Roguelikes are a dominant subgenre on both the Nintendo Switch and our site in particular. While most of these games offer addictive combat and gameplay loops, they’re usually built upon a fairly basic narrative structure in order to emphasize arcade action. There are always outliers, of course: Tangledeep and Moonlighter both offer pleasant and engaging stories to go along with their gameplay, highlighting the mysterious, ever-changing nature of their dungeons as a conceptual mystery. Even so, there are few examples of titles within the roguelike genre that manage to truly immerse the player with their aesthetic and narrative design. Luckily, we have Children of Morta. With its striking visuals, powerful score, and inventive sidequest and character introduction systems, this game is sure to offer a continually compelling adventure.
Children of Morta challenges players to explore the mystical mountain of Morta with its family of guardians, the Bergsons. Over the course of your playthrough, you’ll take on the roles of six family members, slowly trickled into the roster via narrative progression. Early on, you’ll be introduced to melee and ranged options in John and Linda respectively, but later characters will offer their own unique variations on classic RPG tropes: monks, mages, rogues, and brawlers. Characters have a basic attack combo as well as a dodge roll, but you’ll unlock additional abilities as you gain experience. The basic combat loop is very action-oriented, requiring a great deal of evasion and horde management as you keep your HP in check. During each roguelike run, you’ll spend time defeating enemies in order to gather the in-game currency Morv. Unlike many roguelikes however, you’ll keep the currency you gather between runs to spend at one of two workshops at the main hub, either to upgrade specific abilities and mechanics at Uncle Ben’s Workshop or the mysterious Book of Rea- both offer different sorts of enhancements, but they also can be stacked in order to favor certain character builds. Another surprising deviation from the subgenre’s norm is persistent experience gain, which allows characters to level up their own specific skills- while individual character levels only rise from their experience gain, Morv spent allows every family member to receive benefits, meaning there are several positive gameplay loops rewarding the player simultaneously.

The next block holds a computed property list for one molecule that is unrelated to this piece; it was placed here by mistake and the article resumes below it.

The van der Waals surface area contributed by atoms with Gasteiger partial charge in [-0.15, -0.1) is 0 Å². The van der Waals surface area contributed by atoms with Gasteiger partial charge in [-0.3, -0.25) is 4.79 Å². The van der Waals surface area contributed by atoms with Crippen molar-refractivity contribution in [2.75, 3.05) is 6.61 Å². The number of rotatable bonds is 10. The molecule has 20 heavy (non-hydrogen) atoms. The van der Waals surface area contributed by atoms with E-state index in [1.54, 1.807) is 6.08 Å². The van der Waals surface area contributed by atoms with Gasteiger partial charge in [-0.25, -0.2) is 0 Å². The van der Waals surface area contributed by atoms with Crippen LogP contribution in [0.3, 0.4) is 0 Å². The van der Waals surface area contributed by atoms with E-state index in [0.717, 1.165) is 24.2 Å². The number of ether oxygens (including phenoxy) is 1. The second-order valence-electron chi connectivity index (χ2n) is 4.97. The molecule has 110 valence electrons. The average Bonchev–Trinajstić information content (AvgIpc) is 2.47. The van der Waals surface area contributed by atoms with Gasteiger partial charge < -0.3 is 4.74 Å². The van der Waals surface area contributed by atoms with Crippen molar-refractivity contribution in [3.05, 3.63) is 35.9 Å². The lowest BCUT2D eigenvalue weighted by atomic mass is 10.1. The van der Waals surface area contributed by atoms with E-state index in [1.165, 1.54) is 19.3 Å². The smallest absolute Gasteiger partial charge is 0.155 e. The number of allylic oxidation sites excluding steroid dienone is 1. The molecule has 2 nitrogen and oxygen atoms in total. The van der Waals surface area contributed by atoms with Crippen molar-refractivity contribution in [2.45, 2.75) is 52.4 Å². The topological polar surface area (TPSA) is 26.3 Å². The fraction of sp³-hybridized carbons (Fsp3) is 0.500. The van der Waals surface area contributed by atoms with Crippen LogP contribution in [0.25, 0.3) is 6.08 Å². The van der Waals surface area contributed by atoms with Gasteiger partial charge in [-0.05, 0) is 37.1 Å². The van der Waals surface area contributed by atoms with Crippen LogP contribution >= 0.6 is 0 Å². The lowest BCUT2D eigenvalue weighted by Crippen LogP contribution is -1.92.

Though the environments are tiered and feature increasingly difficult enemy encounters, the choice to enter a specific tier allows players to double back and grind on weaker enemies, should they find the most recent challenge too daunting. While gameplay does throw randomized caves and cliffs at the player, there are a number of run-based relics and runes, as well as sidequest opportunities, that will appear sporadically. Relics are passive abilities, while runes are active and assigned to specific skills. Sidequests are often based on small narrative vignettes you’ll see when you return to the hub, and will randomly generate within specific dungeon floors, though you’ll also have the opportunity to meet up with another family member to tackle a co-operative challenge- if you’re playing in single player, of course. Another neat function of Children of Morta is the ability to have two players fight together and gather experience and Morv for the family, which lends a beneficial and speedy pacing to the gameplay, though it might result in some backtracking when switching back to single player.
Narrative and Aesthetics
Children of Morta’s story has a great deal of lore and depth, though it rarely comes in the form of its central narrative. Though the deep, lovely voice-acted narration adds a sense of gravitas to the affair, the story is a fairly standard battle against corruption. What helps flesh out the harrowing world of Rea are the number of journals and additional lore explanations offered throughout dungeons. You’ll often find journals next to impressive and daunting landmarks, some of which will shed further light on the scenarios of the journal entries. These tales rarely offer a happy ending, but help to impress the importance of the Bergsons’ quest.